How Can I Create Meaningful Assignments for My Students?
Assignments are where students get to practice, engage with course content, demonstrate their growing mastery, and alert you to problems. Learn 16 research-based strategies proven to support student learning and how to apply several of these techniques when designing your course assignments.
Learn strategies to support student learning
”Practice is the best of all instructors.”
That’s according to Publilius Syrus, a writer and speaker in the 1st century BC.
Although there’ve been many innovations in teaching methods since then, it seems some things never change.
You know how important assignments are for your students.
Assignments are where students get to practice, engage with course content, demonstrate their growing mastery, and alert you to problems.
Assignments are where students learn. Find out how to make the most of them in How Can I Create Meaningful Assignments for My Students?, a Magna 20-Minute Mentor with presenter Linda Suskie.
Suskie, an internationally recognized consultant, speaker, writer, and workshop facilitator on higher education, maintains that developing effective assignments is one of a faculty member’s most important responsibilities.
She presents 16 research-based strategies proven to support student learning and show you how to apply several of these techniques when designing your course assignments, touching on:
- Setting effective expectations
- Personalizing student learning with reflective writing assignments
- Constructing prompts while focusing on learning goals
Your students will benefit from deeper, lasting learning and enjoy the achievement of learning outcomes. You’ll find out how to give and guide assignments and spend less time grading.
The more time students spend on your course, the more they’ll learn. Discover a dynamic approach to keeping students engaged through this professional development program that’s sure to fit your schedule.
In a perfect world, each one of your course assignments would help students bridge the gap between pedagogy and the real world. How Can I Create Meaningful Assignments for My Students? will help you refine your teaching methods and take your practice closer to that perfect world.
Suskie keeps the professional development real too. You’ll learn practical tips exploring:
- The two questions you should ask yourself before creating assignments
- The “scaffolding” students need to meet learning goals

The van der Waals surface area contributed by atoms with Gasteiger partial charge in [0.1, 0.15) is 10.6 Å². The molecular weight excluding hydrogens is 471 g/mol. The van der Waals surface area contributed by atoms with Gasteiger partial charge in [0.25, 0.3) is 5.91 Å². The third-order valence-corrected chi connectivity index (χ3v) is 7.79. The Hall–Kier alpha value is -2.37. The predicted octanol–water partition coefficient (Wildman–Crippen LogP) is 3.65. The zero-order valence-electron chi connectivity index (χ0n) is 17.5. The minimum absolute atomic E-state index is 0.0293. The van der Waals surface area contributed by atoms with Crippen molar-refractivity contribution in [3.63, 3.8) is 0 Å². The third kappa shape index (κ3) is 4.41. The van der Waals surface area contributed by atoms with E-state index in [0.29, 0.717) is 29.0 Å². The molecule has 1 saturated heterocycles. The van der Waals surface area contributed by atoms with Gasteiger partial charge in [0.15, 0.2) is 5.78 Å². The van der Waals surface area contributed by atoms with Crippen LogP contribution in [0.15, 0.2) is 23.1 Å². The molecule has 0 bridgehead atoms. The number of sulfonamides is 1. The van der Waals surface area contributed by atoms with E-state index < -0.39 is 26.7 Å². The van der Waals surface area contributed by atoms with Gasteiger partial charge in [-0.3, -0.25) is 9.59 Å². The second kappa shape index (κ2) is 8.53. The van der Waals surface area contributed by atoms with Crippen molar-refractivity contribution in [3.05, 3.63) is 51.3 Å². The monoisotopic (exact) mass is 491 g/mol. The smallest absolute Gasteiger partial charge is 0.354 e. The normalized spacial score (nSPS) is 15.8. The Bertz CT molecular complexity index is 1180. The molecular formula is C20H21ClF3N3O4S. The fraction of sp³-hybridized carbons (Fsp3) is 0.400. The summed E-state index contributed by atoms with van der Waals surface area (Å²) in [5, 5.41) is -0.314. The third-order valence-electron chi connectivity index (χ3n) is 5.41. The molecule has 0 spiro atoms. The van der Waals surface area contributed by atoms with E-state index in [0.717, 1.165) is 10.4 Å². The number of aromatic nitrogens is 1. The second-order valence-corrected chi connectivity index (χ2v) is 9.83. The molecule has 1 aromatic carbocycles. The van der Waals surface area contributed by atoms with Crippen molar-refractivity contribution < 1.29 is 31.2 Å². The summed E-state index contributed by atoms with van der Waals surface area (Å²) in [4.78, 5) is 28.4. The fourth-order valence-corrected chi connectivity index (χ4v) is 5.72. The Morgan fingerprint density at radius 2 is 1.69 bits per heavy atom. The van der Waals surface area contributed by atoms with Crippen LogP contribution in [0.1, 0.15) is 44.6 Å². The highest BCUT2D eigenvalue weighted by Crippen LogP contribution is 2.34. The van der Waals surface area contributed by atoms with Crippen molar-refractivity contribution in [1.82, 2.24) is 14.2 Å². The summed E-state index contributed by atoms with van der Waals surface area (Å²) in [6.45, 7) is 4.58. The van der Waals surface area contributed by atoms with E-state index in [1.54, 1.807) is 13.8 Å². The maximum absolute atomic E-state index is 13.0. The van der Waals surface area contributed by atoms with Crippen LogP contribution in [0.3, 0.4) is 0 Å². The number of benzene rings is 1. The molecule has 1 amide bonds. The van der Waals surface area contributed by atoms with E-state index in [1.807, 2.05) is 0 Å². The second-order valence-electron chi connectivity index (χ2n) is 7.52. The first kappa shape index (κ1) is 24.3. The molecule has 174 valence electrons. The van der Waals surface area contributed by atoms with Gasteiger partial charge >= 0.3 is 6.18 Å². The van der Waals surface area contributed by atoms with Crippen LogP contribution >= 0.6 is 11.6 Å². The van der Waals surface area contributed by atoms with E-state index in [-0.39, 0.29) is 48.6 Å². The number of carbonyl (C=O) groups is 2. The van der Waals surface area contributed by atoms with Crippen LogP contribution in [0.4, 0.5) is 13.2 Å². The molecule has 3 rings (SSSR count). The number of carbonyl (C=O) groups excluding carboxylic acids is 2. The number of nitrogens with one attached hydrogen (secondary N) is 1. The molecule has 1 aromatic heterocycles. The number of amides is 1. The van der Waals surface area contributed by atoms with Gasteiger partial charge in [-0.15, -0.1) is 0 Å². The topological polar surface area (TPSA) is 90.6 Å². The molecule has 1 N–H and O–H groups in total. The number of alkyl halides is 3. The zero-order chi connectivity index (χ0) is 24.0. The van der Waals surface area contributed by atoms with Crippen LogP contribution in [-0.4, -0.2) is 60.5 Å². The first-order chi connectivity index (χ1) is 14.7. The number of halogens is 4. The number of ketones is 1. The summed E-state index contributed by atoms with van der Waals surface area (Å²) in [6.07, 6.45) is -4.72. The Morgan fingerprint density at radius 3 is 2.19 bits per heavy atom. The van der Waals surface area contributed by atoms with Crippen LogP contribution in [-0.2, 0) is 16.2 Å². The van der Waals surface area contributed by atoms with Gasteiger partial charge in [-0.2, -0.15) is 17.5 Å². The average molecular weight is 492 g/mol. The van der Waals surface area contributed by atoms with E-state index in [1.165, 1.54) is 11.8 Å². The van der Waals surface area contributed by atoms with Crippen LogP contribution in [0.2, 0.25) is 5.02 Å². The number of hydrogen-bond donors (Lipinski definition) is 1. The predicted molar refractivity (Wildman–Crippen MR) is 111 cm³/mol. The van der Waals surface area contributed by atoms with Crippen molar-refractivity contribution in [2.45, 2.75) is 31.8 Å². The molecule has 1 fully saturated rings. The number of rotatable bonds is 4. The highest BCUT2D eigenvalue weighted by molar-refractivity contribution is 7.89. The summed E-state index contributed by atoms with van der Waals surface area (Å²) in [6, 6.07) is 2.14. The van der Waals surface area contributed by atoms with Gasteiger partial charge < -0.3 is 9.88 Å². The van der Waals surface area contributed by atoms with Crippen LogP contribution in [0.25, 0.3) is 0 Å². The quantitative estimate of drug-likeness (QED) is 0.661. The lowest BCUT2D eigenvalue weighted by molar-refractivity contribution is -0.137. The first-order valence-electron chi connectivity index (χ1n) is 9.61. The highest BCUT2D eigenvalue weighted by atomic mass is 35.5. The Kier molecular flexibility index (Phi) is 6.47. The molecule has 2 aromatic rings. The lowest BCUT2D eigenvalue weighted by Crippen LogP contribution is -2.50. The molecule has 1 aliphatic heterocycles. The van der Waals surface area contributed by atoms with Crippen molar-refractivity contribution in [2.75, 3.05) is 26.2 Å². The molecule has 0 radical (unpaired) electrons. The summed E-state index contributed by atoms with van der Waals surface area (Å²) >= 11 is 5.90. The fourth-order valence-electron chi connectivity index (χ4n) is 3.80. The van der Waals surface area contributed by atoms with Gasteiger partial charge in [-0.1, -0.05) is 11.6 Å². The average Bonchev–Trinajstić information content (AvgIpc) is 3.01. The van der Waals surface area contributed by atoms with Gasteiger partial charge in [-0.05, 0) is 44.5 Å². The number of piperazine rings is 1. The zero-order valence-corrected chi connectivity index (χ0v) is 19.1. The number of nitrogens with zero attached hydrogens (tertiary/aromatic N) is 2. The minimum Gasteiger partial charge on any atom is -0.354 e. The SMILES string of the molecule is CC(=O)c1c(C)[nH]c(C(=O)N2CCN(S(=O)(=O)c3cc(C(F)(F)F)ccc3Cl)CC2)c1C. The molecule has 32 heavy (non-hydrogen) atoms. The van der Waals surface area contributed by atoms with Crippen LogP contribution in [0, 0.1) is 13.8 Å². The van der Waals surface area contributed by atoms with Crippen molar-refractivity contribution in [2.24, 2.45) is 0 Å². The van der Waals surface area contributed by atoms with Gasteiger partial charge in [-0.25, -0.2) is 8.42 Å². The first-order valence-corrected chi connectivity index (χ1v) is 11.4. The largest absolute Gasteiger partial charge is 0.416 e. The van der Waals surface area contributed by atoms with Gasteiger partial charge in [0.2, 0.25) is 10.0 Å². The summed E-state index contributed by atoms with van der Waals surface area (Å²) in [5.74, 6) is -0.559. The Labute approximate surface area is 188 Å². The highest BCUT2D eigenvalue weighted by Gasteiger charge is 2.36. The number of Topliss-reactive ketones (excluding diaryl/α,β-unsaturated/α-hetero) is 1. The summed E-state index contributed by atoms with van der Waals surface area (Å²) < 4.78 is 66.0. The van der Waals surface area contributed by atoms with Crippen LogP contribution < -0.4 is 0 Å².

- The key issues to address in prompts
- The best ways to link your assignments with potential employers’ needs
After viewing this Magna 20 Minute Mentor, you’ll be able to:
- Express and discuss the learning goals of an assignment
- Explain assignment requirements to students
- Evaluate the relevance of your assignments for students
- Increase student engagement
If you’ve ever had trouble convincing students that your assignments would contribute to their education, this grading and feedback program is for you.
In fact, How Can I Create Meaningful Assignments for My Students? will be helpful for all teaching faculty, especially those just starting their careers.
Developing effective assignments is one of the most important things faculty members do. Suskie will show you how students learn better when they see connections between their lives and your course content, and will provide you with tools to keep your students working and learning.
Be sure your teaching methods are up to the challenge of the practical side of pedagogy. Purchase this program today!
Product Code: PM13PA
Linda Suskie has served as a Vice President at the Middle States Commission on Higher Education, an accreditor of colleges and universities in the mid-Atlantic region of the United States for seven years. She is now working as a consultant and workshop facilitator for colleges and universities.
The second edition of her book, Assessing Student Learning: A Common Sense Guide (Jossey-Bass), is one of the best-selling books on assessment in higher education.
Prior positions include serving as Associate Vice President for Assessment & Institutional Research at Towson University and as Director of the American Association for Higher Education's Assessment Forum.
Her over 35 years of experience in college and university administration include work in assessment, institutional research, strategic planning, and quality management.
Linda holds a B.A. in Quantitative Studies from Johns Hopkins University and an M.A. in Educational Measurement and Statistics from the University of Iowa.
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